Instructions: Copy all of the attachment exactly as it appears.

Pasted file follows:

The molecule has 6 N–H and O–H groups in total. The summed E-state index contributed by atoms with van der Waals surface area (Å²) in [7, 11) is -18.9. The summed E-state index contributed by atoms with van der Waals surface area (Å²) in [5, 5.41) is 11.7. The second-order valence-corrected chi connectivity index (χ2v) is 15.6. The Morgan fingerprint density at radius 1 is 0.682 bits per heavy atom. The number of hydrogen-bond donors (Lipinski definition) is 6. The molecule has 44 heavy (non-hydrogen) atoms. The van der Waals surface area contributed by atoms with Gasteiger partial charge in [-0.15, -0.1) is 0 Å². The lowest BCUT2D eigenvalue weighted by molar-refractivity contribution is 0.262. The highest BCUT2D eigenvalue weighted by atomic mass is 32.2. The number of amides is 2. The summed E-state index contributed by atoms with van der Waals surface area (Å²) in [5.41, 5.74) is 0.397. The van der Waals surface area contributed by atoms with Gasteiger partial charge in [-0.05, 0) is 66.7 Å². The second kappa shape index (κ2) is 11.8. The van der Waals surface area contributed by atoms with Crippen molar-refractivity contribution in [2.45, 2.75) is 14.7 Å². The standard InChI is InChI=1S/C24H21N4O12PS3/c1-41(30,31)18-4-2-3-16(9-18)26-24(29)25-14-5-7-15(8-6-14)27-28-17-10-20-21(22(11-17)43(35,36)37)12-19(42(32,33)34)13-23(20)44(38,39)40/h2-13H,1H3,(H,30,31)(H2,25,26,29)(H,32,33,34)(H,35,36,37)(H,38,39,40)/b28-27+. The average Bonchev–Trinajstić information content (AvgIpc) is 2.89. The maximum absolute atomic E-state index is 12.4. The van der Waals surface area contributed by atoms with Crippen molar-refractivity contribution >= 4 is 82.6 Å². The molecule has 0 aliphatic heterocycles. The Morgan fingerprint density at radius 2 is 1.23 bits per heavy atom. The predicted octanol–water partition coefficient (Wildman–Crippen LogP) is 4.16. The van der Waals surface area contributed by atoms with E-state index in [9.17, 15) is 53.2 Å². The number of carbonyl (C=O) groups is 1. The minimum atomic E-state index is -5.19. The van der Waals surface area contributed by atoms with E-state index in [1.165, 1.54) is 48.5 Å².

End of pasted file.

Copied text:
The molecule has 6 N–H and O–H groups in total. The summed E-state index contributed by atoms with van der Waals surface area (Å²) in [7, 11) is -18.9. The summed E-state index contributed by atoms with van der Waals surface area (Å²) in [5, 5.41) is 11.7. The second-order valence-corrected chi connectivity index (χ2v) is 15.6. The Morgan fingerprint density at radius 1 is 0.682 bits per heavy atom. The number of hydrogen-bond donors (Lipinski definition) is 6. The molecule has 44 heavy (non-hydrogen) atoms. The van der Waals surface area contributed by atoms with Gasteiger partial charge in [-0.15, -0.1) is 0 Å². The lowest BCUT2D eigenvalue weighted by molar-refractivity contribution is 0.262. The highest BCUT2D eigenvalue weighted by atomic mass is 32.2. The number of amides is 2. The summed E-state index contributed by atoms with van der Waals surface area (Å²) in [5.41, 5.74) is 0.397. The van der Waals surface area contributed by atoms with Gasteiger partial charge in [-0.05, 0) is 66.7 Å². The second kappa shape index (κ2) is 11.8. The van der Waals surface area contributed by atoms with Crippen molar-refractivity contribution in [2.45, 2.75) is 14.7 Å². The standard InChI is InChI=1S/C24H21N4O12PS3/c1-41(30,31)18-4-2-3-16(9-18)26-24(29)25-14-5-7-15(8-6-14)27-28-17-10-20-21(22(11-17)43(35,36)37)12-19(42(32,33)34)13-23(20)44(38,39)40/h2-13H,1H3,(H,30,31)(H2,25,26,29)(H,32,33,34)(H,35,36,37)(H,38,39,40)/b28-27+. The average Bonchev–Trinajstić information content (AvgIpc) is 2.89. The maximum absolute atomic E-state index is 12.4. The van der Waals surface area contributed by atoms with Crippen molar-refractivity contribution >= 4 is 82.6 Å². The molecule has 0 aliphatic heterocycles. The Morgan fingerprint density at radius 2 is 1.23 bits per heavy atom. The predicted octanol–water partition coefficient (Wildman–Crippen LogP) is 4.16. The van der Waals surface area contributed by atoms with E-state index in [9.17, 15) is 53.2 Å². The number of carbonyl (C=O) groups is 1. The minimum atomic E-state index is -5.19. The van der Waals surface area contributed by atoms with E-state index in [1.165, 1.54) is 48.5 Å².